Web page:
Haiti's Children, Inc


Diarrheal diseases (5.1% of deaths), tuberculosis (2.8%), and lower respiratory infections (8.6%), such as pneumonia and influenza, are the leading causes of death in infants and adolescents in Haiti. In a developed country, these diseases would never be as prevalent as they are in Haiti. The lack of healthcare and sanitary facilities make it extremely hard for these types of diseases to be treated and contained.
With 80% of the Haitian population living below the poverty line and less than half of the population has access to clean drinking water. The World Heath Organization (WHO) estimates that only 43% of the Haitian population receives the correct immunizations. A lot of preventable diseases often cause deaths, which is caused by the lack of health and sanitation infrastructure (only 1.3 hospital beds per 1000 people). Additionally, the lack of education about health issues within Haiti cause a lot of health related problems. Most rural Haitians have no access to health facilities. In addition to these problems, Haiti has a very low rate of physicians and nurses at only 25 physicians and 11 nurses per 100,000 people. (World Atlas)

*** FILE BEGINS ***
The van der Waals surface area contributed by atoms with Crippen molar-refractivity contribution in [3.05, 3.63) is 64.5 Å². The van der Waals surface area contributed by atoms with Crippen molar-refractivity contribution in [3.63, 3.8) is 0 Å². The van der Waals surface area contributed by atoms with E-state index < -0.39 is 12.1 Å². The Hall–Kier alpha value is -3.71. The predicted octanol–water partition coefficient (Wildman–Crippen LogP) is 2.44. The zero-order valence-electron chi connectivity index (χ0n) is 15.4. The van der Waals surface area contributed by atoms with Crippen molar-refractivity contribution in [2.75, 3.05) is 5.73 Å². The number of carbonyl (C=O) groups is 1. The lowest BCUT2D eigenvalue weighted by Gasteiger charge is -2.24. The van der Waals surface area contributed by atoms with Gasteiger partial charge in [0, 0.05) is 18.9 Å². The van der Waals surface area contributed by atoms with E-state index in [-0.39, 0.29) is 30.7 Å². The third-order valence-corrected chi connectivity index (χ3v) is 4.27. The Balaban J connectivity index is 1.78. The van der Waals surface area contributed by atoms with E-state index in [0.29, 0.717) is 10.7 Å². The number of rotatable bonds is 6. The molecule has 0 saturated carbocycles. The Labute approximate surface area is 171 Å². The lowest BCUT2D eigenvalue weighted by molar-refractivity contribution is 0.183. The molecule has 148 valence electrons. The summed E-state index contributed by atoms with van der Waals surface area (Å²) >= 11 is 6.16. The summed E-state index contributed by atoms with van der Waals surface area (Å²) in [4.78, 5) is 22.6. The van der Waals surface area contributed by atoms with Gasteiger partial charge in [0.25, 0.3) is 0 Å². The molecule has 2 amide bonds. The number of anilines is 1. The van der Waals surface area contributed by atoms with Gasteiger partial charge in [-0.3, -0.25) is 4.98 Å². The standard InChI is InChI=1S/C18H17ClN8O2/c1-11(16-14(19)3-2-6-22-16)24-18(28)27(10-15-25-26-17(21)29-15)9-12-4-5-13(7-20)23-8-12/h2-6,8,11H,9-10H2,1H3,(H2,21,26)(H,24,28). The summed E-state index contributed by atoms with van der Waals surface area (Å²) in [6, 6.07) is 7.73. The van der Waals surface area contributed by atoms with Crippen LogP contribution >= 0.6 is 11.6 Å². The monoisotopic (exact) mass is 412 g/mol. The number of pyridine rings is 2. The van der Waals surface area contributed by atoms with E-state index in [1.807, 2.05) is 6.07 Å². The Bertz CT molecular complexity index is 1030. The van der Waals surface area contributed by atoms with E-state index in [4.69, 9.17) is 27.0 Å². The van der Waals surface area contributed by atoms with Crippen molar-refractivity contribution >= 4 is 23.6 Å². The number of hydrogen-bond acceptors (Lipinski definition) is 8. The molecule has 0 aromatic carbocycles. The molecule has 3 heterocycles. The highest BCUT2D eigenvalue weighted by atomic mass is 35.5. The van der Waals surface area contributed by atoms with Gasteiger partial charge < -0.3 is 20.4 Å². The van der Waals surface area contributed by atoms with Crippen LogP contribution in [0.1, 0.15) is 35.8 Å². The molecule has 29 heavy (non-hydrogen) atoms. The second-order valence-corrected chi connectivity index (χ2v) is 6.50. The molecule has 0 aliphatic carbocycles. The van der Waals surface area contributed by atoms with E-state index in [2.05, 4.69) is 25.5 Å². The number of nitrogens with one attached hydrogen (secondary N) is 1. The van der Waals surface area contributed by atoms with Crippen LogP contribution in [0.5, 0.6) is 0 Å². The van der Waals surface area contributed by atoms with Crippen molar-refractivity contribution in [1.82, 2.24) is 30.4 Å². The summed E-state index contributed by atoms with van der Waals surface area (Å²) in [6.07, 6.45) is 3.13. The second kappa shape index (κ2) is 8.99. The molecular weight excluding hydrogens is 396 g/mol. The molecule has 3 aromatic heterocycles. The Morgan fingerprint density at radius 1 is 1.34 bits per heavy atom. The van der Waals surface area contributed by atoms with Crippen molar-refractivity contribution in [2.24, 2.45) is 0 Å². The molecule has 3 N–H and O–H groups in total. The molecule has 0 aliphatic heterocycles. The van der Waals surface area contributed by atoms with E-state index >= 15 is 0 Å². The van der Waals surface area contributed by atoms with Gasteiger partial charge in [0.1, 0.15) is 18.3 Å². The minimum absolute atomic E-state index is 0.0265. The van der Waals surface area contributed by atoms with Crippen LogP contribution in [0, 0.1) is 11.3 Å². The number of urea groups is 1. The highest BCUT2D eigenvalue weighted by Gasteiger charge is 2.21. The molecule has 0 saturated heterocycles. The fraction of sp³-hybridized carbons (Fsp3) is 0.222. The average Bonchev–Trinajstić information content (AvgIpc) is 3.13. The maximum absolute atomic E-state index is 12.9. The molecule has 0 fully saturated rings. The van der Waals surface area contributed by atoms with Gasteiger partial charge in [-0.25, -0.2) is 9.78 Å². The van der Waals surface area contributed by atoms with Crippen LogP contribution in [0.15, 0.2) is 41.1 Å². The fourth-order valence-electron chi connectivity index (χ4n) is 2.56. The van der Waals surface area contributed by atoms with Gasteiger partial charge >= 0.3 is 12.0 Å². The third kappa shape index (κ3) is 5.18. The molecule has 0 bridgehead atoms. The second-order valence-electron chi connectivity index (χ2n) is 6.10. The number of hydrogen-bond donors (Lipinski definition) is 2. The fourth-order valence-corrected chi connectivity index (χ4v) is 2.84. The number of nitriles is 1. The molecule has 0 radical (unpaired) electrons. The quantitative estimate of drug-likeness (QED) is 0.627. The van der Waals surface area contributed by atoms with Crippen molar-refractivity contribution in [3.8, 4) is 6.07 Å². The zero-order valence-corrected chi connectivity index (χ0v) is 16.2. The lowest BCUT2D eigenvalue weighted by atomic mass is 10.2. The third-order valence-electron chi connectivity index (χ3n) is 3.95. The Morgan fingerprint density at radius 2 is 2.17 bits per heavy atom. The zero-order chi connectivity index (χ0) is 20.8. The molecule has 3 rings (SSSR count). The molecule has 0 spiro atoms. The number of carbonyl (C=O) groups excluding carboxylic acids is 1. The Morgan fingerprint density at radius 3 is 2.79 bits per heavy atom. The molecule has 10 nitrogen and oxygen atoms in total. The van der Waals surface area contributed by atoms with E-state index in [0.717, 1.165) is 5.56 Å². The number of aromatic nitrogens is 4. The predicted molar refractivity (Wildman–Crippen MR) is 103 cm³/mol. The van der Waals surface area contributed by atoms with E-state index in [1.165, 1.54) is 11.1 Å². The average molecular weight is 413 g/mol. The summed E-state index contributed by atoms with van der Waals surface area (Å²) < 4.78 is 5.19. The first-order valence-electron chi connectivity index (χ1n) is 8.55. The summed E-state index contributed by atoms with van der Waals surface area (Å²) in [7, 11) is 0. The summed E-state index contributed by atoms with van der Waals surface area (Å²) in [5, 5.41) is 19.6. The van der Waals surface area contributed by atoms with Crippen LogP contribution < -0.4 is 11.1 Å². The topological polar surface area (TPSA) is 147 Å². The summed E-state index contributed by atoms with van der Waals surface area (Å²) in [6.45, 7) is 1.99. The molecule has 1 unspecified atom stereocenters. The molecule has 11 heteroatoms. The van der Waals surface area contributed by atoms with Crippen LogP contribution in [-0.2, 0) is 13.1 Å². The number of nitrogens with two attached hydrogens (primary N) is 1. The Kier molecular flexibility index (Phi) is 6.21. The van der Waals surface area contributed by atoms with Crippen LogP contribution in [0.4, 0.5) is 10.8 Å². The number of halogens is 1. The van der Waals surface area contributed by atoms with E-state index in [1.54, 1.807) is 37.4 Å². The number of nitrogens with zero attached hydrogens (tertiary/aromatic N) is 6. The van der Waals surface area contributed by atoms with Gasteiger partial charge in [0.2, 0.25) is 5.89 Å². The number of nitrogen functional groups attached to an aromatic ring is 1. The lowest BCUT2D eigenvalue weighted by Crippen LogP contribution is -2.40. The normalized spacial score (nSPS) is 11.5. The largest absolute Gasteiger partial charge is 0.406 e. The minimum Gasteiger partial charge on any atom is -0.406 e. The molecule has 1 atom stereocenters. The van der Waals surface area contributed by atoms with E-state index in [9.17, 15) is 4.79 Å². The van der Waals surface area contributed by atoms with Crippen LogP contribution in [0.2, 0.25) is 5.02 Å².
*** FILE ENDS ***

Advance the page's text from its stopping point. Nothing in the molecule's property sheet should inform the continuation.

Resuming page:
In Haiti, it is a major accomplishment for a child to survive long enough to mark his or her first birthday. In fact, 1 of every 14 infants in Haiti never reaches that milestone. Making it through the first year of life, however, does not ensure survival. In no other country in Latin America and the Caribbean - and in only a few in the developing world outside of sub-Saharan Africa – is a child more likely to die between the ages of 1 and 4 than in Haiti. In 2004, of the 58,000 deaths in the region among children in this age group, 11,000 – 19 per cent, or roughly 1 in every 5 – were Haitian. (UNICEF)

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For more information about helping the children of Haiti,
Give Gladys the number associated to the child and she will provide
the information about that child
contact Gladys: gladynhaiti@yahoo.com

You never stand so tall as when you stoop to help a child